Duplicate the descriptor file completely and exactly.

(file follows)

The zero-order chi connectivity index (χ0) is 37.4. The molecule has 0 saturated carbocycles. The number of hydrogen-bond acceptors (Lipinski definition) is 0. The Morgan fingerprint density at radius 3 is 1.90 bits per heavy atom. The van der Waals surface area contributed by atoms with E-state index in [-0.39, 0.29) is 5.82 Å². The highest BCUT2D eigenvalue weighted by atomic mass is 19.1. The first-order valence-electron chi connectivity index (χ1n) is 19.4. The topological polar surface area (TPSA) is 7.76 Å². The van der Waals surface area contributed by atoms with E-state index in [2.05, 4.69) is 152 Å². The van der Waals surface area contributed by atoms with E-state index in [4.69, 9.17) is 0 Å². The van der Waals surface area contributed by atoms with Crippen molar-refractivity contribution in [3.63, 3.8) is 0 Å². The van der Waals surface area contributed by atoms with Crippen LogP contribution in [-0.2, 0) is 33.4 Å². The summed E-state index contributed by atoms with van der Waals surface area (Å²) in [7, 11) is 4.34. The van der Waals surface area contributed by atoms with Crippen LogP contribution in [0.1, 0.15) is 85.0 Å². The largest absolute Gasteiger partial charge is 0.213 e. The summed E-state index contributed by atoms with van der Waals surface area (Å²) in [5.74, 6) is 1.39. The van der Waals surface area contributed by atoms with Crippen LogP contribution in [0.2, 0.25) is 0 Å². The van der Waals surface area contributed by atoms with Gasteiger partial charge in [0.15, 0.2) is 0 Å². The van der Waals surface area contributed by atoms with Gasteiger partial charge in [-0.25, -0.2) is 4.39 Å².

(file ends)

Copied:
The zero-order chi connectivity index (χ0) is 37.4. The molecule has 0 saturated carbocycles. The number of hydrogen-bond acceptors (Lipinski definition) is 0. The Morgan fingerprint density at radius 3 is 1.90 bits per heavy atom. The van der Waals surface area contributed by atoms with E-state index in [-0.39, 0.29) is 5.82 Å². The highest BCUT2D eigenvalue weighted by atomic mass is 19.1. The first-order valence-electron chi connectivity index (χ1n) is 19.4. The topological polar surface area (TPSA) is 7.76 Å². The van der Waals surface area contributed by atoms with E-state index in [2.05, 4.69) is 152 Å². The van der Waals surface area contributed by atoms with E-state index in [4.69, 9.17) is 0 Å². The van der Waals surface area contributed by atoms with Crippen molar-refractivity contribution in [3.63, 3.8) is 0 Å². The van der Waals surface area contributed by atoms with Crippen LogP contribution in [-0.2, 0) is 33.4 Å². The summed E-state index contributed by atoms with van der Waals surface area (Å²) in [7, 11) is 4.34. The van der Waals surface area contributed by atoms with Crippen LogP contribution in [0.1, 0.15) is 85.0 Å². The largest absolute Gasteiger partial charge is 0.213 e. The summed E-state index contributed by atoms with van der Waals surface area (Å²) in [5.74, 6) is 1.39. The van der Waals surface area contributed by atoms with Crippen LogP contribution in [0.2, 0.25) is 0 Å². The van der Waals surface area contributed by atoms with Gasteiger partial charge in [0.15, 0.2) is 0 Å². The van der Waals surface area contributed by atoms with Gasteiger partial charge in [-0.25, -0.2) is 4.39 Å².